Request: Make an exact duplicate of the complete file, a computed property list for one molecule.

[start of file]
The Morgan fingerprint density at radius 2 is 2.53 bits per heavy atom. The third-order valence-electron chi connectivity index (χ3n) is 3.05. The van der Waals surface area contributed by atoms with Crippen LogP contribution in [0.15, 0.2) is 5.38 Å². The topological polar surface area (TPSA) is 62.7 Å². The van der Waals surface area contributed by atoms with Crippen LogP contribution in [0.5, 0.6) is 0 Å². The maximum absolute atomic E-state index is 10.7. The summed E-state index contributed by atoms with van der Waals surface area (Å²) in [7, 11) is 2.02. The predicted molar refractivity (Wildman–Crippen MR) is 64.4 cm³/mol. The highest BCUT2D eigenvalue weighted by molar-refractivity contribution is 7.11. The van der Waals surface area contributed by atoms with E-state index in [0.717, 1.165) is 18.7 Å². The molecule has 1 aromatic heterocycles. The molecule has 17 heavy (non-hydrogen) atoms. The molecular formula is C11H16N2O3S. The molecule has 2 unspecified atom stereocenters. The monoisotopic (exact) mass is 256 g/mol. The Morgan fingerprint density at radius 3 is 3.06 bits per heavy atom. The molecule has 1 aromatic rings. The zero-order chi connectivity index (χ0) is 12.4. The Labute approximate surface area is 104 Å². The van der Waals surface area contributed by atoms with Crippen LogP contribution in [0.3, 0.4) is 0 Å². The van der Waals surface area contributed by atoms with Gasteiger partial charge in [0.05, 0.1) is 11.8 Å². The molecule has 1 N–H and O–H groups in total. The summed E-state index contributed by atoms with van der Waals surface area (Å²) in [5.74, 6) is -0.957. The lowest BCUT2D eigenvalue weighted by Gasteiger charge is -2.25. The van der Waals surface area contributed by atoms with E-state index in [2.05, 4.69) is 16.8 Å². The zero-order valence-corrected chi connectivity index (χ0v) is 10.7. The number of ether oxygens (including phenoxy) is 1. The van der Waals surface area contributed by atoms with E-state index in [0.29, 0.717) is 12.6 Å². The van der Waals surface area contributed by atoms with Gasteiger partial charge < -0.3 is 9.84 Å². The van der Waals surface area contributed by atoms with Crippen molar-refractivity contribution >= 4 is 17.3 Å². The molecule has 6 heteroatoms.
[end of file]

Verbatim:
The Morgan fingerprint density at radius 2 is 2.53 bits per heavy atom. The third-order valence-electron chi connectivity index (χ3n) is 3.05. The van der Waals surface area contributed by atoms with Crippen LogP contribution in [0.15, 0.2) is 5.38 Å². The topological polar surface area (TPSA) is 62.7 Å². The van der Waals surface area contributed by atoms with Crippen LogP contribution in [0.5, 0.6) is 0 Å². The maximum absolute atomic E-state index is 10.7. The summed E-state index contributed by atoms with van der Waals surface area (Å²) in [7, 11) is 2.02. The predicted molar refractivity (Wildman–Crippen MR) is 64.4 cm³/mol. The highest BCUT2D eigenvalue weighted by molar-refractivity contribution is 7.11. The van der Waals surface area contributed by atoms with E-state index in [0.717, 1.165) is 18.7 Å². The molecule has 1 aromatic heterocycles. The molecule has 17 heavy (non-hydrogen) atoms. The molecular formula is C11H16N2O3S. The molecule has 2 unspecified atom stereocenters. The monoisotopic (exact) mass is 256 g/mol. The Morgan fingerprint density at radius 3 is 3.06 bits per heavy atom. The molecule has 1 aromatic rings. The zero-order chi connectivity index (χ0) is 12.4. The Labute approximate surface area is 104 Å². The van der Waals surface area contributed by atoms with Crippen LogP contribution in [0.3, 0.4) is 0 Å². The van der Waals surface area contributed by atoms with Gasteiger partial charge in [0.05, 0.1) is 11.8 Å². The molecule has 1 N–H and O–H groups in total. The summed E-state index contributed by atoms with van der Waals surface area (Å²) in [5.74, 6) is -0.957. The lowest BCUT2D eigenvalue weighted by Gasteiger charge is -2.25. The van der Waals surface area contributed by atoms with E-state index in [2.05, 4.69) is 16.8 Å². The zero-order valence-corrected chi connectivity index (χ0v) is 10.7. The number of ether oxygens (including phenoxy) is 1. The van der Waals surface area contributed by atoms with E-state index in [0.29, 0.717) is 12.6 Å². The van der Waals surface area contributed by atoms with Gasteiger partial charge < -0.3 is 9.84 Å². The van der Waals surface area contributed by atoms with Crippen molar-refractivity contribution >= 4 is 17.3 Å². The molecule has 6 heteroatoms.